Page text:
Sound unfolds in time and disperses in space. It arrives from a distance and resonates in the body of the listener. As an ephemeral phenomenon it disappears again, but comes back as an echo. Hereby sound represents the presence of an absence, something that is and is not. In short a ghost.
Touched Echo by German artist Markus Kison is a public sound installation shown at “Brühlsche Terrasse” in the city of Dresden in 2007.
The installation presents the sound of the allied bombing of Dresden on the 13th February 1945 from original recordings. The sounds are hidden as vibrations in the railing running the length of the terrace. The listener has to place his/her elbows on the railing and wrists at the skull, in order to hear the sound, which is then led into the cranium through the bones of the forearm. The posture of the listener resembles the posture one normally takes in order to avoid listening. This is a feature of the artwork, since it is a posture one can imagine the victims of the actually bombing took in order to protect themselves from the horrifying noise.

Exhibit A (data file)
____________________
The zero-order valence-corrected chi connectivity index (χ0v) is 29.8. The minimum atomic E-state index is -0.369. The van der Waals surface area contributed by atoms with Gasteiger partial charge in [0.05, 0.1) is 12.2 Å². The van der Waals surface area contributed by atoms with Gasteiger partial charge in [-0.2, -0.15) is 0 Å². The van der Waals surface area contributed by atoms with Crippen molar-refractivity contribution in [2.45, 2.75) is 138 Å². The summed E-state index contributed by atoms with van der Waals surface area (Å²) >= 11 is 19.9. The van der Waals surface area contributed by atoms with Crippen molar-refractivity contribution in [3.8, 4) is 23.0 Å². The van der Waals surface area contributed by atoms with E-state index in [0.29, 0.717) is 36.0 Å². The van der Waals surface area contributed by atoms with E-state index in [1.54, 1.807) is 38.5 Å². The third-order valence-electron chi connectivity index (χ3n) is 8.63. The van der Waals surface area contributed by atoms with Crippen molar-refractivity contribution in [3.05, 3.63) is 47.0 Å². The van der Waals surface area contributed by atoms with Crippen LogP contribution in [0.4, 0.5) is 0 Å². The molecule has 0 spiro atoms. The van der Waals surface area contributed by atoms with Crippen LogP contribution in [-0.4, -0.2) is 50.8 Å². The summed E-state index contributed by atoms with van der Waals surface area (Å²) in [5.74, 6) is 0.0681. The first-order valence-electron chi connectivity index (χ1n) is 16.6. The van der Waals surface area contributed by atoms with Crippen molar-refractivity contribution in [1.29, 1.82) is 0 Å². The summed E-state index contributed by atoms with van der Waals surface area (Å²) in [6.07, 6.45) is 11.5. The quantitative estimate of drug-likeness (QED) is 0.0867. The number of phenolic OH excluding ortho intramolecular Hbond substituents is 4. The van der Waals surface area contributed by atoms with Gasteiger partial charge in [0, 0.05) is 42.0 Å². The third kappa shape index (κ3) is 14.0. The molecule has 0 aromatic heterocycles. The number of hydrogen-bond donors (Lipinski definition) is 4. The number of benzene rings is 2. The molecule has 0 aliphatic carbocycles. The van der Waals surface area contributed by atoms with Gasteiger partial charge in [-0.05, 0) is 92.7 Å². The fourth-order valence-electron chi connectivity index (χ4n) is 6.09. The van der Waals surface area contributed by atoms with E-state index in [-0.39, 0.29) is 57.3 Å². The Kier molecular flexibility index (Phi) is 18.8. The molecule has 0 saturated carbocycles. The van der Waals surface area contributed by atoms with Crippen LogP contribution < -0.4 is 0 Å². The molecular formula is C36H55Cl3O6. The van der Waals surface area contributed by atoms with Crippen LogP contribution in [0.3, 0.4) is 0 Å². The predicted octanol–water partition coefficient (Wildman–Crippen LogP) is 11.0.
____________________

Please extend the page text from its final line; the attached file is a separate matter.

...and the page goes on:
In the paper I will discuss the ghostly nature of sound and how echoing sounds of the past, in this case the sound of the allied bombing of Dresden in February 1945, interferes with reality as history on one side (known, objective and factual) and something lived on the other (remembered, recalled and experienced). The relationship between the remembered and the known, the subjective experience and the historical fact that “Touched Echo” touches upon, echoes today’s political debate of this incidence as either an act of war or an act of terror; A debate that concerns Dresden as a haunted place, the land of a ghost.
In order to qualify my discussion of “Touched Eco” and the ghostly nature of sound, I will draw upon Jacques Derridas concept of Hauntology and Gaston Bachelard idea of the Miniature. The aim is to unfold a discussion that concerns sound ontology, sound as interface and related perspectives around control, authority and sociality.
- Morten Breinbjerg (born 1965) is an associate professor with a PhD in computer music aesthetics. He works at the Department of Aesthetics and Communication, Aarhus University. His research is in the field of digital music, software studies, digital aesthetics and digital culture. firstname.lastname@example.org
Full text (PDF) p. 257-261 [slightly different title]